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Judge Slams “Prejudiced” Jury in JPMorgan Lawsuit

November 8, 2017

A New York judge has upended a jury verdict to award $1.13 million to a former JPMorgan wealth manager who claimed she had been fired over whistleblowing, Bloomberg reports.

Tuesday, a jury in a Manhattan federal court found that JPMorgan had fired Jennifer Sharkey in 2009 in retaliation for her recommendation to drop a client she suspected of money laundering, according to the news service. The panel awarded Sharkey $563,000 in back pay and $563,000 for emotional damage, rejecting JPMorgan’s claims that Sharkey was fired for lying, Bloomberg writes.

But “the award of emotional damages says to me that the jury was prejudiced against the bank,” U.S. District Judge Denise Cote said just an hour after the jury reached the verdict, according to the news “That undermines the entire verdict.”

Cote said the size of the emotional damages — at exactly the same amount as the back pay — suggested that the jury, against her instructions, intended to award Sharkey punitive damages, according to Bloomberg. Cote said she’ll likely order a new trial if Sharkey and JPMorgan don’t settle, Bloomberg writes.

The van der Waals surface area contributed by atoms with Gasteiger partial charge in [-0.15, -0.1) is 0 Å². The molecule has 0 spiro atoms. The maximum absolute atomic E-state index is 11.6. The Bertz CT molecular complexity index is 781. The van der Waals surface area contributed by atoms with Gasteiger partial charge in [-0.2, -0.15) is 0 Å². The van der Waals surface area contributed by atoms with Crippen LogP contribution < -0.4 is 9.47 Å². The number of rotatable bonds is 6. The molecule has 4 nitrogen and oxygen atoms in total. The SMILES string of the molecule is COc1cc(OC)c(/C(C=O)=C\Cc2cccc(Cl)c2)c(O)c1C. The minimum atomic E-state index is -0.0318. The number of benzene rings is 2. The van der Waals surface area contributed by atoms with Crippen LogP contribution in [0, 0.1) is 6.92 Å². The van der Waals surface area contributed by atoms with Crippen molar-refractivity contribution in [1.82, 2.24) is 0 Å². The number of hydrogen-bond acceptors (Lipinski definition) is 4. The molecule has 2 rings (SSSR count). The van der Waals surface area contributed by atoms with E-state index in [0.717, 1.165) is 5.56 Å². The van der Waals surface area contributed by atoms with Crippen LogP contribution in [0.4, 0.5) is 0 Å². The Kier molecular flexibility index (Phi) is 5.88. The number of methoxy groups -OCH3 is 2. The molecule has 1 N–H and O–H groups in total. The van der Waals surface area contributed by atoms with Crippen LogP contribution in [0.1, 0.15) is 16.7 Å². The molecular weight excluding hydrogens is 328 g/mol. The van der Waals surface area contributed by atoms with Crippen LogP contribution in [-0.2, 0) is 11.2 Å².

Sharkey claimed she was fired a day after she informed JPMorgan of her plan to terminate the account of a diamond broker and founder of a calling-card business whom she suspected of fraud and money-laundering. The client had $14 million under management at JPMorgan. He was eventually cleared and stayed with the firm. But according to last week’s testimony from Leslie Lassiter, Sharkey’s former boss and one of the defendants named in Sharkey’s suit,the wealth manager was let go for repeatedly lying about having contacted another client who had about $25 million with the bank.

(Getty)

In upending the jury’s verdict, Cote said that a “rational jury” would not have fallen for Sharkey’s claim that she believed the diamond seller to be involved in fraud, Bloomberg writes. Cote said that the evidence indicated that JPMorgan had fired Sharkey for lying, according to the news service. Both sides declined comment to Bloomberg.

By Alex Padalka
  • To read the Bloomberg article cited in this story, click here.